by Wendy Strgar March 07, 2010
Wanting what you have instead of having what you want is critical for enjoying a positive lifestyle. Another good corollary is wanting what you do instead of doing what you want. I am still learning to want all the things make up my days, or rather I am still working to live with not doing what I want. Perhaps it is my household of teenagers who seem to be continuously doing what they want that is getting under my skin. I can’t help but roll my eyes when they quote South Park’s mocking,”I do what I want…” to almost every request. Simultaneously, I wonder when I’ll be able to retort with their mocking defiance.
Steeped in the day-to-day responsibilities of family, home and business, there is often little time left for choosing what I want to do. When I am suddenly given the space to choose, I am often dumbfounded; it’s not infrequent that I don’t even know what I want to do. It requires the skill of internal focus to know what you want to do. For me, this skill is crucial for life long decision making.
The bigger challenge, especially on weekends, is embracing the long to-do lists as my own. Resentment does not make the tasks go by more quickly, rather resentment for tasks turns into resentment for the day in general. My belief that I should be doing what I want, rather than loving what I’m doing just serves to create low levels of anxiety and discontent. It weakens the foundation of gratitude that I am building day by day.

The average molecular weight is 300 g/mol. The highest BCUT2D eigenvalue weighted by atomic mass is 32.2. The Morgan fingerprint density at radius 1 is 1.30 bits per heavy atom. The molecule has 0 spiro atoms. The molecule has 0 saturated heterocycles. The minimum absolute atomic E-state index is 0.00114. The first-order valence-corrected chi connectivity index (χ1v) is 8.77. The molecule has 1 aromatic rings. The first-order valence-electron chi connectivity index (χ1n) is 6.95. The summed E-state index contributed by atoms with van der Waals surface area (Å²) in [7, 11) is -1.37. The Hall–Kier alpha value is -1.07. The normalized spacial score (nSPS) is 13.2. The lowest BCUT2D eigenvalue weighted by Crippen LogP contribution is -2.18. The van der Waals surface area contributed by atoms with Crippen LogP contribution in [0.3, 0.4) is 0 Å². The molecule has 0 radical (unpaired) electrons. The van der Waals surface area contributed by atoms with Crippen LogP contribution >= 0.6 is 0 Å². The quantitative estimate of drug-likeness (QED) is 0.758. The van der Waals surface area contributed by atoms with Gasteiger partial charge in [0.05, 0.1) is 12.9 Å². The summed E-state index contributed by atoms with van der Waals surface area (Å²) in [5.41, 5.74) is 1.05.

When I can relinquish not having my own agenda, I can merely live the moments as they pass and enjoy life as it is. When I achieve this space, I succeed in enjoying the positivity that comes from doing the little things that make up my life.
by Wendy Strgar May 17, 2018
It becomes hard to trust your own thinking when nothing seems to be working. The space between how I thought it would go and how it is going seems to widen in front of my eyes. Maybe most difficult of all is how often the undesirable outcomes around us spill over into our relationships, both at home and at work. An errant comment too easily turns into an argument. I become blind to my impact on people around me, caught up in the unresolved problems surrounding me. During times like these, we often underestimate the power of the choices we make and how it can create a path back towards what’s working or down the slippery slope of self-destruction, which my husband affectionately calls “flirting with the gutter.”
Here is my short list to making it better when it isn’t working at all. Each one helps you do the next one, so start at the beginning and work your way down.
by Wendy Strgar May 03, 2018
by Wendy Strgar April 26, 2018